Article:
The pretask hook looks for pre_<task_name> task for a given task_name. It will run it before running the task itself. If the pretask fails, then taskipy will exit without running the task itself.

Post Task Hook

From time to time, you might want to run a task in conjuction with another. For example, you might want to run linting after a successful test run. Take the two following commands, for instance:

test = "python -m unittest tests/test_*.py"
lint = "pylint tests taskipy"

You could make tests trigger linting, by using the posttask hook:

test = "python -m unittest tests/test_*.py"
post_test = "task lint"
lint = "pylint tests taskipy"

The posttask hook looks for post_<task_name> task for a given task_name. It will run it after running the task itself. If the task failed, then taskipy will not run the posttask hook.

Using Variables

In some cases, you might find yourself passing the same arguments over and over again. Let us take a look at the following tasks:

lint = "pylint path/to/my_module"
black = "black path/to/my_module"

As you can see, we provide the same path argument to both pylint and black.

In order to encourage DRY and improve your ability to change these values later on, taskipy actually lets you declare and reuse variables in your tasks:

path = "path/to/my_module"

lint = { cmd = "pylint {path}", use_vars = true }
black = { cmd = "pylint {path}", use_vars = true }

We have made the following changes to our configuration:

  1. We declared variables under tool.taskipy.variables
  2. We flagged the relevant task using use_vars to note that they should use the variables
  3. We replaced the repeating path with a {path} variable

String Formatting

The formatting of the task commands uses python's own string.format method, and therefore supports everything that python's formatted string literals let you do.

Always Use Variables

Using variables is opt-in, which means that by default commands do not use them, and you will have to turn them on a task to task basis.

If you want to turn on use_vars globally, all you need to do is to declare that under taskipy's settings table:

use_vars = true

path = "path/to/my_module"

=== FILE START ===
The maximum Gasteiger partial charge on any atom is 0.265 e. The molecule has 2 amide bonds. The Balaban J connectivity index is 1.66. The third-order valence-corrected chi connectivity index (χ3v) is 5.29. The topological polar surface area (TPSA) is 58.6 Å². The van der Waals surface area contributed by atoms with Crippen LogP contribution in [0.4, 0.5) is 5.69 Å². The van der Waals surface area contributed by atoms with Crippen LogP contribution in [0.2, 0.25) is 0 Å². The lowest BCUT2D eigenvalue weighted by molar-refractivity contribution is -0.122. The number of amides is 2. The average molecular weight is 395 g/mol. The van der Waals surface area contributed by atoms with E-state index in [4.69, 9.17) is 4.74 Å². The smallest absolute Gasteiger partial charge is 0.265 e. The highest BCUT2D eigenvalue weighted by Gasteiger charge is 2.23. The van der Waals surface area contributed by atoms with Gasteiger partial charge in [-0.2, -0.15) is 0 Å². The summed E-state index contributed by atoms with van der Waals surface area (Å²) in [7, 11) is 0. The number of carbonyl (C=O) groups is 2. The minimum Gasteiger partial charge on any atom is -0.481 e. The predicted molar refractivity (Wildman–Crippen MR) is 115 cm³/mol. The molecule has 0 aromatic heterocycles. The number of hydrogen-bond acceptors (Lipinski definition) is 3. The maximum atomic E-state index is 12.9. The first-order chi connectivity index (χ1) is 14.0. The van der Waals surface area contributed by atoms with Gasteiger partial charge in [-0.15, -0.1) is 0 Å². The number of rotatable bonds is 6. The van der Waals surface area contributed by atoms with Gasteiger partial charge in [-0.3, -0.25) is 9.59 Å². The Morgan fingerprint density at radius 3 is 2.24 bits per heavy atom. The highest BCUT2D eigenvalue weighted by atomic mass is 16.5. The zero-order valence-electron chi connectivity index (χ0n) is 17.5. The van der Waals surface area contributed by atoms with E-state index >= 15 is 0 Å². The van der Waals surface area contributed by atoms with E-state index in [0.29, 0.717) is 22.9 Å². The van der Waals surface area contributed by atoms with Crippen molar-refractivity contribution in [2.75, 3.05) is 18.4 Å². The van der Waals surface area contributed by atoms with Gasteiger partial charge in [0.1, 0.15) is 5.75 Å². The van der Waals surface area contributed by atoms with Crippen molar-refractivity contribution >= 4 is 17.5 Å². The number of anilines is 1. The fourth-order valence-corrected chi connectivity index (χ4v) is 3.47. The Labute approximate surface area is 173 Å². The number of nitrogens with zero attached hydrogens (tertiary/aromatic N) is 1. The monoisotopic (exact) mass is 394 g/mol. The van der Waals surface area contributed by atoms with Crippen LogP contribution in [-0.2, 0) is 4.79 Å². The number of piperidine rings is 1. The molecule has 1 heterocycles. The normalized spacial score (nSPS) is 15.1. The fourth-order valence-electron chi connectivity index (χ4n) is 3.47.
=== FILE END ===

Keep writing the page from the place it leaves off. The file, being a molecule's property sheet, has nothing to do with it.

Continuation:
lint = "pylint {path}"
black = "black {path}"

Recursive Variables

If we want to use variables within other variables, we can utilize recursive variables. By default, variables are not recursive, but we can specify a variable to be recursive by setting the recursive key to true.

use_vars = true

src_dir = "src"
package_dir = { var = "{src_dir}/package", recursive = true }

echo = "echo {package_dir}"

In this example, we could run task echo and we would then see src/package.

Using Taskipy Without Poetry

Taskipy was created with poetry projects in mind, but actually only requires a valid pyproject.toml file in your project's directory. As a result, you can use it even without poetry:

Installing With PIP

Install taskipy on your machine or in your virtualenv using:

pip install taskipy

Running Tasks

Head into your project's directory (don't forget to activate virtualenv if you're using one), and run the following command:

task TASK

Where TASK is the name of your task.

Advanced Use Cases

If you have a more specific use case, you might not be the first to run into it! Head over to the ADVANCED_FEATURES doc, and look it up.


All kinds of contributions are welcome! Feel free to request features and report bugs via issues, and contribute your own beautiful code via pull requests!

The taskipy project is maintained by Roy Sommer. If you're interested in joining the team, feel free to let me know!